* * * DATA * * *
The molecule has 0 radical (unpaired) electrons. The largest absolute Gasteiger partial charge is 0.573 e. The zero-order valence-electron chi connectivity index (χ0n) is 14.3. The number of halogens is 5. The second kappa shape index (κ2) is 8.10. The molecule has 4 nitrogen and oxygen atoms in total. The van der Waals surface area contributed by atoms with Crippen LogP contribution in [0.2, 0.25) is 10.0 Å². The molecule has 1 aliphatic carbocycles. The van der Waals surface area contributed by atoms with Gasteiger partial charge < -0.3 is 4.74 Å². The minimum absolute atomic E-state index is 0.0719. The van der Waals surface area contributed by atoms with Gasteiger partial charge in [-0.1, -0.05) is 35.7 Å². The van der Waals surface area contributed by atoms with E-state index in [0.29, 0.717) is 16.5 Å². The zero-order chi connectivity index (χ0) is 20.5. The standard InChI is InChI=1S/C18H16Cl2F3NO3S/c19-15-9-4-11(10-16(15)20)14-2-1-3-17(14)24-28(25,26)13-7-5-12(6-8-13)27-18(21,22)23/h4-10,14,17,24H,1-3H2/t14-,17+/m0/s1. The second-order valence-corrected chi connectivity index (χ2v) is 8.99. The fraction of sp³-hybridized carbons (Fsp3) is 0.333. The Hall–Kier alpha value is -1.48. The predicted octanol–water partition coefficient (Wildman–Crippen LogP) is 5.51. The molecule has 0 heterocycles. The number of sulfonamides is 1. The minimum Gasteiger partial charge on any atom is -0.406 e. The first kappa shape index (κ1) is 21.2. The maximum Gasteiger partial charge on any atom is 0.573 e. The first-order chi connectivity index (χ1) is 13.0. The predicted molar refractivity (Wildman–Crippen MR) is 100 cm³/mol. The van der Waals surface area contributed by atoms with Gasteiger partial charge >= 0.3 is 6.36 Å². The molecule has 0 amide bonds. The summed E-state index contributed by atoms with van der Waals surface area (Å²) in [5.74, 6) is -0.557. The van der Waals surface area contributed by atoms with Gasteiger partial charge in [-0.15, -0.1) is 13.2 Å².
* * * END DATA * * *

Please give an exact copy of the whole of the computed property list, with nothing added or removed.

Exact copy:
The molecule has 0 radical (unpaired) electrons. The largest absolute Gasteiger partial charge is 0.573 e. The zero-order valence-electron chi connectivity index (χ0n) is 14.3. The number of halogens is 5. The second kappa shape index (κ2) is 8.10. The molecule has 4 nitrogen and oxygen atoms in total. The van der Waals surface area contributed by atoms with Crippen LogP contribution in [0.2, 0.25) is 10.0 Å². The molecule has 1 aliphatic carbocycles. The van der Waals surface area contributed by atoms with Gasteiger partial charge < -0.3 is 4.74 Å². The minimum absolute atomic E-state index is 0.0719. The van der Waals surface area contributed by atoms with Gasteiger partial charge in [-0.1, -0.05) is 35.7 Å². The van der Waals surface area contributed by atoms with E-state index in [0.29, 0.717) is 16.5 Å². The zero-order chi connectivity index (χ0) is 20.5. The standard InChI is InChI=1S/C18H16Cl2F3NO3S/c19-15-9-4-11(10-16(15)20)14-2-1-3-17(14)24-28(25,26)13-7-5-12(6-8-13)27-18(21,22)23/h4-10,14,17,24H,1-3H2/t14-,17+/m0/s1. The second-order valence-corrected chi connectivity index (χ2v) is 8.99. The fraction of sp³-hybridized carbons (Fsp3) is 0.333. The Hall–Kier alpha value is -1.48. The predicted octanol–water partition coefficient (Wildman–Crippen LogP) is 5.51. The molecule has 0 heterocycles. The number of sulfonamides is 1. The minimum Gasteiger partial charge on any atom is -0.406 e. The first kappa shape index (κ1) is 21.2. The maximum Gasteiger partial charge on any atom is 0.573 e. The first-order chi connectivity index (χ1) is 13.0. The predicted molar refractivity (Wildman–Crippen MR) is 100 cm³/mol. The van der Waals surface area contributed by atoms with Gasteiger partial charge >= 0.3 is 6.36 Å². The molecule has 0 amide bonds. The summed E-state index contributed by atoms with van der Waals surface area (Å²) in [5.74, 6) is -0.557. The van der Waals surface area contributed by atoms with Gasteiger partial charge in [-0.15, -0.1) is 13.2 Å².